HAVE A Laugh DITCH THE 9-TO-5 STANDARD Offering more flexible work hours is a start, but if you really want to attract millennials, then your entire work environment should embrace modernity. Have the latest tech and tools for day-to-day operations, offer frequent opportunities for promotions and raises, avoid micromanagement, and give your young employees room to learn and grow. You might have heard people call millennials lazy, entitled, and afraid of long-term commitments, but that trend is starting to shift. Today, businesses can’t afford to write off millennials because they actually make up a major percentage of the workforce. According to the Pew Research Center, there were 56 million millennials either working or looking for work in 2017, making up 35% of the labor force. When so much of the country’s available labor is part of one demographic, you must ask yourself this question: How do I get millennials to work for me? CATER TO THE INDIVIDUAL Millennials don’t want to be just another cog in the machine. They want to work somewhere that values their unique skills and lets them use those skills effectively. When seeking millennial talent for your company, highly specific job listings will attract exceptional employees. Once they’re on board, be sure to nurture their skill set. Give them a chance to grow with your company, and they’ll be sure to stick around.


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Jeremy Wyatt jwyatt@harrisonlawgroup.com www.HarrisonLawGroup.com (410) 832-0000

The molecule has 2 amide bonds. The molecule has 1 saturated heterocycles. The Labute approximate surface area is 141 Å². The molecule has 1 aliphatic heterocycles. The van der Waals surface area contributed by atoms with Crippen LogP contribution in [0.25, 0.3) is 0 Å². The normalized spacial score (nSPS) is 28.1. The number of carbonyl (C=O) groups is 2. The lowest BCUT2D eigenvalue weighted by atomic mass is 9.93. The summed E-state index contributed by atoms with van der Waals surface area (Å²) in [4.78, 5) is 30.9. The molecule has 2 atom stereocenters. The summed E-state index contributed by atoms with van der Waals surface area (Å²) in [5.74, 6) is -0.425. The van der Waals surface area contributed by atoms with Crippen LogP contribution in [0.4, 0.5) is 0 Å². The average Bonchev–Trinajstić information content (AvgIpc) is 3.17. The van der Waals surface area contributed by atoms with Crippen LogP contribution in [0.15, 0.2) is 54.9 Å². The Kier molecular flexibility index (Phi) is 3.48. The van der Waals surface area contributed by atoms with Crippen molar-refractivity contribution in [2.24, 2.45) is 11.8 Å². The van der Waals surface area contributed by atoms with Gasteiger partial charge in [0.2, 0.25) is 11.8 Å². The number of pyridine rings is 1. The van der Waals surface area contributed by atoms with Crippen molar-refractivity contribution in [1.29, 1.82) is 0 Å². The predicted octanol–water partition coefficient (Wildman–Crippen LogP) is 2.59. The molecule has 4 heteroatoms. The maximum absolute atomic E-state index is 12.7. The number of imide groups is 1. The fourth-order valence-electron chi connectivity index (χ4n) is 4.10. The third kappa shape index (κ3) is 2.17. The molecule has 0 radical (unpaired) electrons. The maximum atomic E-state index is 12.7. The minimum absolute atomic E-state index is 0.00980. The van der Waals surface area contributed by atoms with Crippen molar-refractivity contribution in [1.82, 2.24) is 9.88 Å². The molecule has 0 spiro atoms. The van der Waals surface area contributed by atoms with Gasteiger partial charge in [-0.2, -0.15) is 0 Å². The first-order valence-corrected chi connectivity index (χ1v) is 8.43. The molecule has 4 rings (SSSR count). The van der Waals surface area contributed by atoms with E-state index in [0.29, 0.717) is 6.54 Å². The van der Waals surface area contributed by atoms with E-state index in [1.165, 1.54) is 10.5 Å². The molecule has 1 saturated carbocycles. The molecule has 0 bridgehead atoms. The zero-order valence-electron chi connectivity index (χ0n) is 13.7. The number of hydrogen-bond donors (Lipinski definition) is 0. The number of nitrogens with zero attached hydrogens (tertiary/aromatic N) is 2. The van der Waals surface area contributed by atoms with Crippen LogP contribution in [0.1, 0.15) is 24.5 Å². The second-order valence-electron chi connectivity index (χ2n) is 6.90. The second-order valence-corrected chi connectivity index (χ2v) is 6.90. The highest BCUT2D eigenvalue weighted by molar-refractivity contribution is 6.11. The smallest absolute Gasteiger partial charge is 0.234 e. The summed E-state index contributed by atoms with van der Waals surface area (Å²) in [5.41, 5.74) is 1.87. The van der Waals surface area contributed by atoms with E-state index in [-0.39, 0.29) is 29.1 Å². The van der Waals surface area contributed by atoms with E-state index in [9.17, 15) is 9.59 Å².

40 West Chesapeake Avenue, Ste. 600 Towson, MD 21204

Inside This Edition


The Transition Into Fall


Types of Intellectual Property

A Reading List for Real Success


How to Attract Millennials to Your Business

Have a Laugh

* 4.

Automation Has Come to Small Business

Level With Me: Three Construction Law Lessons

Let the Robots Do It Running a small business means wearing many hats. More often than not, CEOs find themselves moonlighting as marketers, customer service specialists, human resources representatives, project managers, and just about any other job that needs doing. That’s why more and more entrepreneurs are exploring automation to free up their time and focus on growing their business rather than just keeping it afloat.

Automation Has Come to Small Business manager have been automated thanks to applications like Apptivo. With features to track tasks and submit timesheets, this scalable tool allows everyone to stay up to date on the logistics of business and make coordination a breeze. RESPONSE TIME IS EVERYTHING Many small businesses hesitate to bring “bots” into customer- facing operations because they don’t want to lose their human touch. But humans are busy, and an unanswered request for a quote or a delayed response to a question will quickly give current and potential customers a bad impression.